In a surprise move late last month, the state’s high court changed its plan and began allowing eviction filings a month early.
Though city lawyers have concluded the councilman can legally hold both jobs, council members and ethics experts say such a move would create the perception of a conflict of interest.
We reviewed more than 230 search warrants approved by Louisville judges. It’s unclear who signed nearly three-fourths of them.
The contractor worked for MSD director Tony Parrott in Cincinnati, a contract one city councilman at the time called “unconscionable.”
Kentucky’s rural post offices are threatened. Over the last decade, more post offices have been closed in Kentucky than in any other state, according to data from the U.S. Postal Service. Closures have hit every region, from coal towns in Appalachia to villages in the open fields of the Jackson Purchase.
Kentucky officials likely underpaid some workers and overpaid others who weren’t eligible for the benefits they received.
The state is required to collect when a person has been overpaid in unemployment benefits — even if it wasn’t their fault. That means some are learning about their state debt only after they’re in need of unemployment again.
The former executive director of the Kentucky Office of Unemployment Insurance told legislators Thursday the agency’s chaotic rush to deliver benefits in the early days of the coronavirus pandemic led to months-long delays — and may have violated federal unemployment regulations.
Muncie McNamara testified before the Interim Joint Committee on Economic Development and Workforce Investment. The Kentucky Center for Investigative Reporting first reported the details of McNamara’s time at the Office of Unemployment Insurance earlier this month; he was hired personally by Lt. Gov. Jacqueline Coleman in January and fired in May, amid the chaos of the pandemic.
McNamara spoke for almost half an hour about the issues he saw at the agency. After his testimony, Republican lawmakers questioned him about Gov. Andy Beshear’s response, the months-long delays and data security. Only one Democratic lawmaker was called on to ask questions.
McNamara told legislators that neither he nor Josh Benton, the Deputy Secretary for the Cabinet for Education and Workforce Development, were consulted before Beshear announced a statewide shutdown of in-person business that led to a massive spike in unemployment.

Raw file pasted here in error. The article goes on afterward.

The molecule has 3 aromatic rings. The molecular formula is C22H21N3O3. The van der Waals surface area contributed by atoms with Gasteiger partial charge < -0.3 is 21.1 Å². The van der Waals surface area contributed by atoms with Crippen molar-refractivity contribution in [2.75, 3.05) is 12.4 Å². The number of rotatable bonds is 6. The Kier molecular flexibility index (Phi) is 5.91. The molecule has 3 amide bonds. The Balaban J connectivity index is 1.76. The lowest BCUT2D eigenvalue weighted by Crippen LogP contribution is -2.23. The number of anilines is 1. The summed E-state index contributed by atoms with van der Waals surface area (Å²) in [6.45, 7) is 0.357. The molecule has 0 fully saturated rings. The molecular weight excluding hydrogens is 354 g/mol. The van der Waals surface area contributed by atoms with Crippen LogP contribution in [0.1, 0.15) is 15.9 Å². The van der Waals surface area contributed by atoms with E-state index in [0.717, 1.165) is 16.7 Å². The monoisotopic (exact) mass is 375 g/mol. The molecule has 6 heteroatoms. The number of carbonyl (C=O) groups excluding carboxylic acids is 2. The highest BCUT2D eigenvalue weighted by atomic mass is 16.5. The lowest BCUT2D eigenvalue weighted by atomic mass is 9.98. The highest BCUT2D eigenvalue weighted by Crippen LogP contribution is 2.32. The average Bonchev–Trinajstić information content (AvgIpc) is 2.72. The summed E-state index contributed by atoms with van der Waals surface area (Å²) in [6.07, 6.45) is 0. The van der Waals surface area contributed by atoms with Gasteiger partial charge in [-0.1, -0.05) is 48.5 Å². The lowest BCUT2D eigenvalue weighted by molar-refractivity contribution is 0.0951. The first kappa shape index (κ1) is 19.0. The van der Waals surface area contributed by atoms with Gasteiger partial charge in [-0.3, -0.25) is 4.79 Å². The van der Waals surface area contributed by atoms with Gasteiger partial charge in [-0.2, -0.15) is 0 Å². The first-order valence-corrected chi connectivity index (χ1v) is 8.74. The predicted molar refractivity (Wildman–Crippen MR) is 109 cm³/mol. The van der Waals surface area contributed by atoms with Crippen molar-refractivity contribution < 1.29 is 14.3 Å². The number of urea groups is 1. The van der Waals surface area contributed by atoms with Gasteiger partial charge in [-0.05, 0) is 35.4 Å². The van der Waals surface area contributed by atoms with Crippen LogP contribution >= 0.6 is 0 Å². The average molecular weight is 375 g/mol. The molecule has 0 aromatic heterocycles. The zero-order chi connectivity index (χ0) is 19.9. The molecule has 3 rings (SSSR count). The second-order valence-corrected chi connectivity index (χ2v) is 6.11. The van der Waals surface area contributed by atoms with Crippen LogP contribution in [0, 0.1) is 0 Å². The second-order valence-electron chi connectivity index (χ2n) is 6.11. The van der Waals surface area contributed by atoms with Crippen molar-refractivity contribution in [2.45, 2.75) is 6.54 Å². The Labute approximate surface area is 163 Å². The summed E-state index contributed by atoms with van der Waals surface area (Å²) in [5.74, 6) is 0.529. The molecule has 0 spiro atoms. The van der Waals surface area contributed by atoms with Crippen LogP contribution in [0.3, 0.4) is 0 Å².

According to McNamara, Beshear and Benton wanted to quickly extend benefits to independent contractors and other workers who previously wouldn’t have qualified.
“[Benton] stated he wanted to do this as soon as possible, and he did not want to wait for the feds, the U.S. Department of Labor, to act,” McNamara testified. “He wanted Kentucky to take the lead in this.”
McNamara said that decision to move quickly at the beginning has contributed to the months-long delays for benefits the state is now trying to untangle.
Benton has been the face of the state’s unemployment office in recent months.
Cabinet officials defended the hiring and downplayed the firing of the executive director of the Office of Unemployment Insurance at a legislative hearing Thursday.
As KyCIR first reported Monday, the executive director, Muncie McNamara, was quietly fired in early May amid a mounting unemployment crisis caused by the coronavirus.
McNamara was a campaign donor and friend of Lt. Gov. Jacqueline Coleman; she personally called to offer him the job running the Office of Unemployment Insurance in January.
Josh Benton, the deputy secretary for the Cabinet for Education and Workforce Development, defended that hire to the legislative Program Review and Investigations Committee Thursday.
“We felt that he met the qualifications for the job, there’s no doubt about that,” he said. Sen. Danny Carroll, a Republican from Paducah, asked whether any of the delays in providing jobless benefits can be traced to McNamara’s inexperience on the job.
“Every state has had complications. Every state has had frustrations,” Benton said. “So to fully lay that at any one person’s feet would be unfair.”
Benton described an agency thrown into chaos as unemployment claims skyrocketed amid the pandemic-related shutdowns. The agency went from processing a few thousand claims a week to hundreds of thousands, and the size of the agency’s staff ballooned as employees from other parts of state government came to help out.
Legislators also questioned Benton — as well as Labor Secretary Larry Roberts and general counsel Amy Cubbage — about the contract the state gave Ernst and Young to help process claims. The $7.6 million no-bid contract is set to expire in three days, though Cubbage said they are considering extending it because the workers are already trained in the system.
Benton and Cubbage also addressed a data breach that was first identified at the unemployment office in late April, which was not reported to the proper authorities until nearly a month later.
entucky Attorney General Daniel Cameron has revived and expanded a lawsuit accusing hedge fund managers and Kentucky Retirement System officials of mishandling the state’s troubled pension fund.